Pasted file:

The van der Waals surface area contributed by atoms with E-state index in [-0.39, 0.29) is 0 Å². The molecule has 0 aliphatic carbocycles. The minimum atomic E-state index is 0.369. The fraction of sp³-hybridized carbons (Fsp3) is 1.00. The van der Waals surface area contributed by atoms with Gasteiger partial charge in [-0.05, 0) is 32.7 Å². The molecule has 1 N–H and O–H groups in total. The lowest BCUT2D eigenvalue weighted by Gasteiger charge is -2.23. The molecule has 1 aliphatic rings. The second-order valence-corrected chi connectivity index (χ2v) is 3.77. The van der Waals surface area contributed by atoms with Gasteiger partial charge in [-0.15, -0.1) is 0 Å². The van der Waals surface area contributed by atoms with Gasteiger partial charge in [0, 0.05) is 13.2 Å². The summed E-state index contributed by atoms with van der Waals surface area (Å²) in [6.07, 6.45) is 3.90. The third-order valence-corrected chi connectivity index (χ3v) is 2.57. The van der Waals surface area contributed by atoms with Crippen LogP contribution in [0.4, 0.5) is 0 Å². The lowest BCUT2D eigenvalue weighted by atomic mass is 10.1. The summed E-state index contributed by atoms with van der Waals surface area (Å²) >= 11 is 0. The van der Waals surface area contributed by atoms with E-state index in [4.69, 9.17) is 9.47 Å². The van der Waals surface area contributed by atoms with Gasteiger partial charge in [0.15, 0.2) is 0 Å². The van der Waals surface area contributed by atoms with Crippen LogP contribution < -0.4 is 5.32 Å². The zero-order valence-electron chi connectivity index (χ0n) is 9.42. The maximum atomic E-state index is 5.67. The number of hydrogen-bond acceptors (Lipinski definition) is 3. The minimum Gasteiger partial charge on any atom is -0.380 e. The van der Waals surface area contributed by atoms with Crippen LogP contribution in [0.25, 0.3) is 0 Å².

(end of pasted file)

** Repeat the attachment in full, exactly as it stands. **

The van der Waals surface area contributed by atoms with E-state index in [-0.39, 0.29) is 0 Å². The molecule has 0 aliphatic carbocycles. The minimum atomic E-state index is 0.369. The fraction of sp³-hybridized carbons (Fsp3) is 1.00. The van der Waals surface area contributed by atoms with Gasteiger partial charge in [-0.05, 0) is 32.7 Å². The molecule has 1 N–H and O–H groups in total. The lowest BCUT2D eigenvalue weighted by Gasteiger charge is -2.23. The molecule has 1 aliphatic rings. The second-order valence-corrected chi connectivity index (χ2v) is 3.77. The van der Waals surface area contributed by atoms with Gasteiger partial charge in [-0.15, -0.1) is 0 Å². The van der Waals surface area contributed by atoms with Gasteiger partial charge in [0, 0.05) is 13.2 Å². The summed E-state index contributed by atoms with van der Waals surface area (Å²) in [6.07, 6.45) is 3.90. The third-order valence-corrected chi connectivity index (χ3v) is 2.57. The van der Waals surface area contributed by atoms with Crippen LogP contribution in [0.4, 0.5) is 0 Å². The lowest BCUT2D eigenvalue weighted by atomic mass is 10.1. The summed E-state index contributed by atoms with van der Waals surface area (Å²) >= 11 is 0. The van der Waals surface area contributed by atoms with E-state index in [4.69, 9.17) is 9.47 Å². The van der Waals surface area contributed by atoms with Gasteiger partial charge in [0.15, 0.2) is 0 Å². The van der Waals surface area contributed by atoms with Crippen LogP contribution < -0.4 is 5.32 Å². The zero-order valence-electron chi connectivity index (χ0n) is 9.42. The maximum atomic E-state index is 5.67. The number of hydrogen-bond acceptors (Lipinski definition) is 3. The minimum Gasteiger partial charge on any atom is -0.380 e. The van der Waals surface area contributed by atoms with Crippen LogP contribution in [0.25, 0.3) is 0 Å².